Orzo, Halloumi and Roasted Grape Salad

At the beginning of January, I was all – “One carb per day,” and now I’m all – “One carb per meal.” It just feels good, okay?!

Enter: Orzo. A little rice-shaped pasta that absorbs flavours and makes a perfect side dish or salad.

Cooking orzo is easy – Just add some olive oil to a saucepan and toast for a minute or two to help bring out it’s rich flavour. Add some finely minced garlic, salt and bring it to a boil in some water. Reduce and let it sim-simma for about 8 minutes until perfectly al dente. I dare you not to eat it straight out of the pan. Double doggy dare you.

Being a pasta, orzo originated in Italy, but I thought I’d give this dish a Middle Eastern spin by adding some sweet roasted grapes. If you have never roasted grapes, I’m about to change your life. Happy birthday.

All these seedless red grapes require to bump their flavour up is a bit of olive oil, some salt and pepper and a 375 degree oven. Twenty minutes and their juices begin to release, the grapes blister and caramelize and develop a really rich and sweet flavour. They would make a great snack on their own, as a topping on some crusty bread with a soft cheese, or in any salad that needs a boost.

Another Middle Eastern element brought to this dish is the salty, tangy, pan-fried halloumi that pairs perfectly with the sweetness of the grapes and the creamy orzo. It’s difficult to state my favourite cheese, I mean, they are all so life-changing, but halloumi is definitely in the top three. You just put it in a pan set to medium-high heat with some olive oil and fry it up until golden brown on the outside and soft and melty on the inside. Don’t worry – it holds its shape and doesn’t make a mess of your pan! So yum.

To finish off this salad, whip up a vinaigrette with some freshly squeezed lemon, apple cider vinegar, za’atar, olive oil, salt and pepper and a whole bunch of freshly chopped parsley.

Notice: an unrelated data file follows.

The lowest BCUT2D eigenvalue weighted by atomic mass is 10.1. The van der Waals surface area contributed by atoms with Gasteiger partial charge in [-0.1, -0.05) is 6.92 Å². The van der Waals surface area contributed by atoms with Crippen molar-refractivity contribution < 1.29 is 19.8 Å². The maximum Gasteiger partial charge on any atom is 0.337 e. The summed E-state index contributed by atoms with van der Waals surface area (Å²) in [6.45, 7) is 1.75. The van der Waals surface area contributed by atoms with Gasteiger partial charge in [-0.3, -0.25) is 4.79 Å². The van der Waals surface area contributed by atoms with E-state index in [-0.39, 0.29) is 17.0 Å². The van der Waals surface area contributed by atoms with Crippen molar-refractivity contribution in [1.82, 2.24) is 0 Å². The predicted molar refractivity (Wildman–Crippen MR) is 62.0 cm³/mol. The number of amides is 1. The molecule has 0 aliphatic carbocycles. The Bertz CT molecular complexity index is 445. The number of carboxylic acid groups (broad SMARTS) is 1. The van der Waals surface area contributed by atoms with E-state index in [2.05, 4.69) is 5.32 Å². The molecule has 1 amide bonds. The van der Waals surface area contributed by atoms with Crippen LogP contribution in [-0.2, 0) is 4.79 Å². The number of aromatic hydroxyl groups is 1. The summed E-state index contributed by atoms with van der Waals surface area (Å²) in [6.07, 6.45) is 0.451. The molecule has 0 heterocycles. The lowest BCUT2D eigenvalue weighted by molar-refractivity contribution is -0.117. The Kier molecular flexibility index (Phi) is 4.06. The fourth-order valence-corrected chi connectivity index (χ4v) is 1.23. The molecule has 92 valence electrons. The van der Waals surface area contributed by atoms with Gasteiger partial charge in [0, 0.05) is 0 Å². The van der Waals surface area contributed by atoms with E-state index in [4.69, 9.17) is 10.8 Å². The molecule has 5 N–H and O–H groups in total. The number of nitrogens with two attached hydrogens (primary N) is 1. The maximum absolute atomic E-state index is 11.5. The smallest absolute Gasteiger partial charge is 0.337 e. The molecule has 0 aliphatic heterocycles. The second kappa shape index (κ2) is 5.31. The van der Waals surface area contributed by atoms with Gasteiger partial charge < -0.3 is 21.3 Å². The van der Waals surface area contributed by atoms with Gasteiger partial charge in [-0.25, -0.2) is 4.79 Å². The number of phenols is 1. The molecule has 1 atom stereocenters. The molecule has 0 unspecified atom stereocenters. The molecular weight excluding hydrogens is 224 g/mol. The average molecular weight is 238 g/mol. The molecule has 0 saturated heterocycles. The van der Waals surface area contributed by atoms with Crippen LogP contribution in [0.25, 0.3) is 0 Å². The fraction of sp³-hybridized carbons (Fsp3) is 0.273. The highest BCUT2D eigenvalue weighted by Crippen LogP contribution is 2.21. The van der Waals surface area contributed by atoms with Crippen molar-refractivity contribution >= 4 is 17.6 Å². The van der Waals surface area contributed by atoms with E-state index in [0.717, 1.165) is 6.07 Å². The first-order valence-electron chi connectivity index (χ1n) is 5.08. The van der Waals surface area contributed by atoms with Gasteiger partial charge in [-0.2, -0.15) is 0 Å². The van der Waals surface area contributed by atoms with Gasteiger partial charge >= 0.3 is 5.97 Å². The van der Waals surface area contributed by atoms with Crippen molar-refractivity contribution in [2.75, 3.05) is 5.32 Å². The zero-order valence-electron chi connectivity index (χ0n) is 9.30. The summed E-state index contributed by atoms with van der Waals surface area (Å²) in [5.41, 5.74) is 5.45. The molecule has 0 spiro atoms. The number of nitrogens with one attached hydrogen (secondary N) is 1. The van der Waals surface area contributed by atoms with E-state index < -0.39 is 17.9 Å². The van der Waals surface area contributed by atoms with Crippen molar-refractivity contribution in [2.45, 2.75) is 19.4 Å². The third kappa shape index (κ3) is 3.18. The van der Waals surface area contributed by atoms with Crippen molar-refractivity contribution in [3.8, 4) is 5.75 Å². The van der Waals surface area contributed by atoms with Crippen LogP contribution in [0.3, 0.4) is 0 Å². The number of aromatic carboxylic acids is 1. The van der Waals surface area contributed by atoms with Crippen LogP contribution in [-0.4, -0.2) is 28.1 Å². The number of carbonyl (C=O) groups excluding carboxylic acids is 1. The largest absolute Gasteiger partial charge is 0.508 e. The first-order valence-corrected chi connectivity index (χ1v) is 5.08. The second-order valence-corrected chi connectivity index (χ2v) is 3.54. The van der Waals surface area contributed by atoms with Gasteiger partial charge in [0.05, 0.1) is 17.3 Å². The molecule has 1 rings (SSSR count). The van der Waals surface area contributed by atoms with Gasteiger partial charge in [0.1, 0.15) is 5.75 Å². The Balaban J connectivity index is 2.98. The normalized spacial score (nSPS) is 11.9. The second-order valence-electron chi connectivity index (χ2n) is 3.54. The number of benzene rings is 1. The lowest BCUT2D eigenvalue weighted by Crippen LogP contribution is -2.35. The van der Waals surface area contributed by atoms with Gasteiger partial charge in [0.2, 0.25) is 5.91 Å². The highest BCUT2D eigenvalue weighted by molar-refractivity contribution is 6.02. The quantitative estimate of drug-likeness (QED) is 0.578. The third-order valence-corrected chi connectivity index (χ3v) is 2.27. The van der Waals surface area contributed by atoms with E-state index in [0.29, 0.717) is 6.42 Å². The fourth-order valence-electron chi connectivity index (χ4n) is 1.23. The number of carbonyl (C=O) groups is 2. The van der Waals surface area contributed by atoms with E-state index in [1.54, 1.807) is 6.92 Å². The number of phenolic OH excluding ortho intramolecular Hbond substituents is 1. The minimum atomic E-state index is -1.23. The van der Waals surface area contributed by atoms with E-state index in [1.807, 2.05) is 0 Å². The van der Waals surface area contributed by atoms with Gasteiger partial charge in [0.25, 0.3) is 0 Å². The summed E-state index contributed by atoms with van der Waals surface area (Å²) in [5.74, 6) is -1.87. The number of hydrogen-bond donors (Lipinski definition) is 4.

Drizzle it over the orzo, grapes and cheese and go to town. Honestly, I could demolish this salad with or without the dressing, it’s just that great.

Super simple, super delicious. A perfect salad to pair with a grilled white fish or some buttery shrimp skewers. Also amazing on it’s own.

Orzo, Halloumi and Roasted Grape Salad

Serving size: 3-4 (as a side)

Prep time: 5 minutes

Cook time: 20 minutes


  • 1.5 cups washed seedless grapes
  • olive oil
  • salt
  • pepper
  • 1 cup orzo
  • 1 garlic clove, minced
  • 2 cups water
  • 200 g halloumi cheese, sliced 1/4 inch thick
  • Fresh parsley (for garnish)

For the dressing:

  • 1.5 tbsp freshly squeezed lemon juice
  • 1 tsp apple cider vinegar
  • 1 tsp za’atar spice
  • 2 tbsp finely chopped parsley
  • 2 tbsp olive oil
  • pinch of salt and pepper


  1. Preheat oven to 375 degrees F.
  2. Toss the grapes with one tablespoon of olive oil and sprinkle with a few pinches of salt and three to four grinds of fresh black pepper. Roast in the oven for twenty minutes, tossing halfway through. Grapes will blister and release their juices.
  3. While the grapes are roasting, add one tablespoon of olive oil to a large saucepan over medium-high heat. When hot, add the halloumi slices to the pan and fry for a few minutes on each side, or until golden brown. Remove and place on a paper towel to drain any extra oil.
  4. Turn the heat down to low and add the orzo to the same pan you were using for the halloumi. Toast for about two minutes, stirring frequently. Add in the garlic and continue to mix until fragrant, about thirty seconds. Pour in the water and a teaspoon of salt, bring to a boil and then lower heat, cover and simmer for 8-10 minutes, or until the orzo is cooked but still has a bite to it. Drain any excess water and rinse orzo with cold water over a fine mesh sieve.
  5. For the dressing: Combine all ingredients and shake together in a mason jar or use a whisk to combine.
  6. Assembly: Scoop the orzo onto a serving platter. Add the roasted grapes and the halloumi and drizzle the dressing over top. Start with a small amount and add more according to your taste. Garnish with more fresh parsley and a sprinkling of za’atar. Great served warm or cold!

2 Comments Add yours

  1. Jamie Lin says:

    Sounds amazing, thank you for sharing!


    1. Thanks 🙂 I hope you get to try it!


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